September is Bourbon Heritage Month, and while the idea of limiting my celebration of bourbon to a single month is hilarious, I have never the less chose to honor the month on Alcohol Professor by writing about my old home, … Continue reading Alcohol Professor: How Dry I Am
Maintaining the most notable presence amid the scattered remnants of Louisville’s once mighty whiskey distilling industry is Brown-Forman. Their facility near the corner of Dixie Highway and West Broadway (right across the street from Heaven Hill) is crowned with a giant bottle of the distillery’s signature product, Old Forester Bourbon. There is a second location a little further up the road at 2921 Dixie Highway, where I believe most of the distilling takes place, but it doesn’t have a giant bottle of Early Times or anything on it. About the only thing to see when you drive down the service road to that facility is a security guard who will politely but firmly tell you to turn around and please don’t take any photos. Neither location is open to the public for tours, but at least the 850 Dixie Highway location sits right on the highway, so you can stand on the sidewalk and take photos of the building and the giant bottle of Old Forester — though if you are particularly nerdy and linger around too long trying to get your photo just so, the guard at the front gate might get suspicious and start making calls.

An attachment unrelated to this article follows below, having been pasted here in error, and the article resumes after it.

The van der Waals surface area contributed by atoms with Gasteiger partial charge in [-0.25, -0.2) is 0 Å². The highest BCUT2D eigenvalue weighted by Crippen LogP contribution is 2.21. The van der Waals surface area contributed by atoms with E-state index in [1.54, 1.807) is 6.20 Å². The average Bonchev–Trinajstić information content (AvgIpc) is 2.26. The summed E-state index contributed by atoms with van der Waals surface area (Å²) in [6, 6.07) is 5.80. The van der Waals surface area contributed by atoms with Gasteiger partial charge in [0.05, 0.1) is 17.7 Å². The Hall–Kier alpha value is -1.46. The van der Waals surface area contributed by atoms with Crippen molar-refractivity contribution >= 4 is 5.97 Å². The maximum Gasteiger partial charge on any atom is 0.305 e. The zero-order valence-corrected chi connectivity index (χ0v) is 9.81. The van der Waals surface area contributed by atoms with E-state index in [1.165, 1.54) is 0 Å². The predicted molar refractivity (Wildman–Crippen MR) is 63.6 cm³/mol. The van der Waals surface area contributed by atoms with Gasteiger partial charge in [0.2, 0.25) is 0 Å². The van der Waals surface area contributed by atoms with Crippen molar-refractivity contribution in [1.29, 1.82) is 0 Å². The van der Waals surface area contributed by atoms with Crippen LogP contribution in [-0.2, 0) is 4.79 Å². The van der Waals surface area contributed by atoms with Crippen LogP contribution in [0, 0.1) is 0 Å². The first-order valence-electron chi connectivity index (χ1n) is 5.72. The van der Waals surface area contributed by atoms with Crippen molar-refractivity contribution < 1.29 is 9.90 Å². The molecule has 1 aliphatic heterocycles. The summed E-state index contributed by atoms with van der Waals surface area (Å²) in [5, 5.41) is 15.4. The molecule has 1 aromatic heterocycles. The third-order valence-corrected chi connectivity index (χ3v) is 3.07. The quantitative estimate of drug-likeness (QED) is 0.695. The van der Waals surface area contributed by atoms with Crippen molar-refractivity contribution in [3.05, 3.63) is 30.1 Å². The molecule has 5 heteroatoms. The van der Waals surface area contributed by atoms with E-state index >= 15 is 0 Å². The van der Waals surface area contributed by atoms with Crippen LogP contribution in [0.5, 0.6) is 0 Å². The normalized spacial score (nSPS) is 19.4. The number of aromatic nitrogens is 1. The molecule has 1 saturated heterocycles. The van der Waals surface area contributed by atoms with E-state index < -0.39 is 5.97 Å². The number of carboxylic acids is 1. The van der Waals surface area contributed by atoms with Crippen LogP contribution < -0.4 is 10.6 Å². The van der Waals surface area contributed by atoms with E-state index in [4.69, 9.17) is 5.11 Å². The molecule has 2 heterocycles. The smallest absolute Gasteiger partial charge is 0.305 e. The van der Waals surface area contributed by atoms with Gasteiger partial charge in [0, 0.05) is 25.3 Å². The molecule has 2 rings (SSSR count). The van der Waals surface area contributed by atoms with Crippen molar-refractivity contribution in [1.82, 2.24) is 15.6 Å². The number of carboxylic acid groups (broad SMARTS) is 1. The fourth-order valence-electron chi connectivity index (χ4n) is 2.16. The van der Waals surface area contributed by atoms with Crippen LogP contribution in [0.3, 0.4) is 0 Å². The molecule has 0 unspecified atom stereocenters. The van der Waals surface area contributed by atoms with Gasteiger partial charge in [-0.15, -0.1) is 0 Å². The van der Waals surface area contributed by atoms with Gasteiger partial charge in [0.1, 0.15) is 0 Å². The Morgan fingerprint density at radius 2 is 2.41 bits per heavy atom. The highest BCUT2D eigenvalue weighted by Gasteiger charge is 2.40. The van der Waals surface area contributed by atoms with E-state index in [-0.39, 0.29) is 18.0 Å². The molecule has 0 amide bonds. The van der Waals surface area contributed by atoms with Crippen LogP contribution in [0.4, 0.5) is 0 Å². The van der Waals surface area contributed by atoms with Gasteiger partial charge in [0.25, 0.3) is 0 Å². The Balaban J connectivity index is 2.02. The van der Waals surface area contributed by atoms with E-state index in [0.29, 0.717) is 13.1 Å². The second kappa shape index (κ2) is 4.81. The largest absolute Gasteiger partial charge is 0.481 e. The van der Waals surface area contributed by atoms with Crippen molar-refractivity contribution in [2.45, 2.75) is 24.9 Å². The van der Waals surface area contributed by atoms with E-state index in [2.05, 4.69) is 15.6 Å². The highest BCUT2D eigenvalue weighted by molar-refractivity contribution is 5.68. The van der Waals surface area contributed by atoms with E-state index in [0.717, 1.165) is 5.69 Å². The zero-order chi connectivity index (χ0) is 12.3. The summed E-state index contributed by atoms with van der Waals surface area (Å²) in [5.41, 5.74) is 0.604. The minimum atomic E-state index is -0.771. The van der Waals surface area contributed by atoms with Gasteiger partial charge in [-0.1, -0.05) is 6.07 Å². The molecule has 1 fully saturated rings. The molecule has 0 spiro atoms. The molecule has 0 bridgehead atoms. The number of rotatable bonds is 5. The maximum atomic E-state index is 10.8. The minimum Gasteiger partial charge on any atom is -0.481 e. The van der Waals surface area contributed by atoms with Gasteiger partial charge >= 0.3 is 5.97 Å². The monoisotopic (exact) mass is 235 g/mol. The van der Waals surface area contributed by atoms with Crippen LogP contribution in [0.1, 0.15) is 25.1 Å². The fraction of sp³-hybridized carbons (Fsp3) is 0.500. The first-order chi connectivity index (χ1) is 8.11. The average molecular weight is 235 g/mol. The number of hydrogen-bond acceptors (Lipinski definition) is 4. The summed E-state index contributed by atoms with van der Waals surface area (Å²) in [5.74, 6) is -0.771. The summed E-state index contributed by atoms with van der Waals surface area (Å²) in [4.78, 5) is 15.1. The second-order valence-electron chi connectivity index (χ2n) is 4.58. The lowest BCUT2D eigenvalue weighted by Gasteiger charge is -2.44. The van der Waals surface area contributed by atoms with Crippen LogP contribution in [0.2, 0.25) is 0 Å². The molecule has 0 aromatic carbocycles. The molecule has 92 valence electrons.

In the past couple months, two of the whiskey world’s heaviest hitters — Jack Daniels and Jim Beam — have released “white whiskey” products in an attempt to (somewhat belatedly) jump on a perceived white whiskey trend. Most spirits writers have reacted to these releases with a resigned sigh and a rolling of the eyes. I’m hard pressed to come up with a more appropriate reaction. I don’t fault a company crass marketing ploys — Steampunk Cider is a pretty crass attempt to appeal to steampunk nerds like me, and I bought two bottles without having ever tasted it because, you know, <em>steampunk</em>. Luckily, it was fantastic, but the point is companies do marketing, and that’s A-OK with me. Sometimes though the marketing crosses a personally drawn line and really gets on my nerves (stop telling me you’re a distillery when you are just buying barrels from other distilleries and bottling them). Beam and Daniels have managed to poke a spot on me that was already sore as I am not the biggest fan of white whiskey, be it unaged white dog or simply filtered to be colorless. I also think this bandwagon onto which Jack and Jim are adding their weight is pretty rickety already, if it exists at all.